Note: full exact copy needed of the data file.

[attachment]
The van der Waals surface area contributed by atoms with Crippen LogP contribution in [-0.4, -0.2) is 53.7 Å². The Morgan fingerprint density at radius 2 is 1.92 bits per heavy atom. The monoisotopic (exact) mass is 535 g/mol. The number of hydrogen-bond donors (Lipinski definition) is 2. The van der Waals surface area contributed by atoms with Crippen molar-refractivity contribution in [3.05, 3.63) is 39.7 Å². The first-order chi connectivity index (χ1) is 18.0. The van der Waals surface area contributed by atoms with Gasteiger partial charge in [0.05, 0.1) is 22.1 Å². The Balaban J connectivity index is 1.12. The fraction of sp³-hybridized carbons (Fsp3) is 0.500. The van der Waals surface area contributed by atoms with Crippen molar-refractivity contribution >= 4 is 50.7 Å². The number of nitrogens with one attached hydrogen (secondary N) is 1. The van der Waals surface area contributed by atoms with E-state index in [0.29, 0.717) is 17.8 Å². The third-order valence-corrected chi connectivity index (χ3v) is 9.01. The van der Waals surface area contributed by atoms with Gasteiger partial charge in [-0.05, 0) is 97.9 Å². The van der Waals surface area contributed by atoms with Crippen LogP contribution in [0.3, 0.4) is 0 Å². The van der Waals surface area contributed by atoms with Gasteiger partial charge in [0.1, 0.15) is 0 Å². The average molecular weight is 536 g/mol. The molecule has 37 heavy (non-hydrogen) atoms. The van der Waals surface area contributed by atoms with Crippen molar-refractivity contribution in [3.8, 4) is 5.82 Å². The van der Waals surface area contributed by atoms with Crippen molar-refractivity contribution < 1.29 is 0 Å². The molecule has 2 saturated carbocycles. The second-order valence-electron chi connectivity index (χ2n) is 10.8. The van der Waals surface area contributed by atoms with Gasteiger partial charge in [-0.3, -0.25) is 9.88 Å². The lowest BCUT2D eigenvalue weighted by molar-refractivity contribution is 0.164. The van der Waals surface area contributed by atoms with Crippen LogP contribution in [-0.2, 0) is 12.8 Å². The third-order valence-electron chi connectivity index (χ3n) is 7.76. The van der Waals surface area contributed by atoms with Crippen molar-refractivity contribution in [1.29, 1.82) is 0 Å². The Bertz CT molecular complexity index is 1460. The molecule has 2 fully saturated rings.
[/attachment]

The van der Waals surface area contributed by atoms with Crippen LogP contribution in [-0.4, -0.2) is 53.7 Å². The Morgan fingerprint density at radius 2 is 1.92 bits per heavy atom. The monoisotopic (exact) mass is 535 g/mol. The number of hydrogen-bond donors (Lipinski definition) is 2. The van der Waals surface area contributed by atoms with Crippen molar-refractivity contribution in [3.05, 3.63) is 39.7 Å². The first-order chi connectivity index (χ1) is 18.0. The van der Waals surface area contributed by atoms with Gasteiger partial charge in [0.05, 0.1) is 22.1 Å². The Balaban J connectivity index is 1.12. The fraction of sp³-hybridized carbons (Fsp3) is 0.500. The van der Waals surface area contributed by atoms with Crippen molar-refractivity contribution >= 4 is 50.7 Å². The number of nitrogens with one attached hydrogen (secondary N) is 1. The van der Waals surface area contributed by atoms with E-state index in [0.29, 0.717) is 17.8 Å². The third-order valence-corrected chi connectivity index (χ3v) is 9.01. The van der Waals surface area contributed by atoms with Gasteiger partial charge in [-0.05, 0) is 97.9 Å². The van der Waals surface area contributed by atoms with Crippen LogP contribution in [0.3, 0.4) is 0 Å². The van der Waals surface area contributed by atoms with Gasteiger partial charge in [0.1, 0.15) is 0 Å². The average molecular weight is 536 g/mol. The molecule has 37 heavy (non-hydrogen) atoms. The van der Waals surface area contributed by atoms with Crippen molar-refractivity contribution in [3.8, 4) is 5.82 Å². The van der Waals surface area contributed by atoms with Crippen molar-refractivity contribution < 1.29 is 0 Å². The molecule has 2 saturated carbocycles. The second-order valence-electron chi connectivity index (χ2n) is 10.8. The van der Waals surface area contributed by atoms with Gasteiger partial charge in [-0.3, -0.25) is 9.88 Å². The lowest BCUT2D eigenvalue weighted by molar-refractivity contribution is 0.164. The van der Waals surface area contributed by atoms with Crippen LogP contribution in [-0.2, 0) is 12.8 Å². The third-order valence-electron chi connectivity index (χ3n) is 7.76. The van der Waals surface area contributed by atoms with Crippen molar-refractivity contribution in [1.29, 1.82) is 0 Å². The Bertz CT molecular complexity index is 1460. The molecule has 2 fully saturated rings.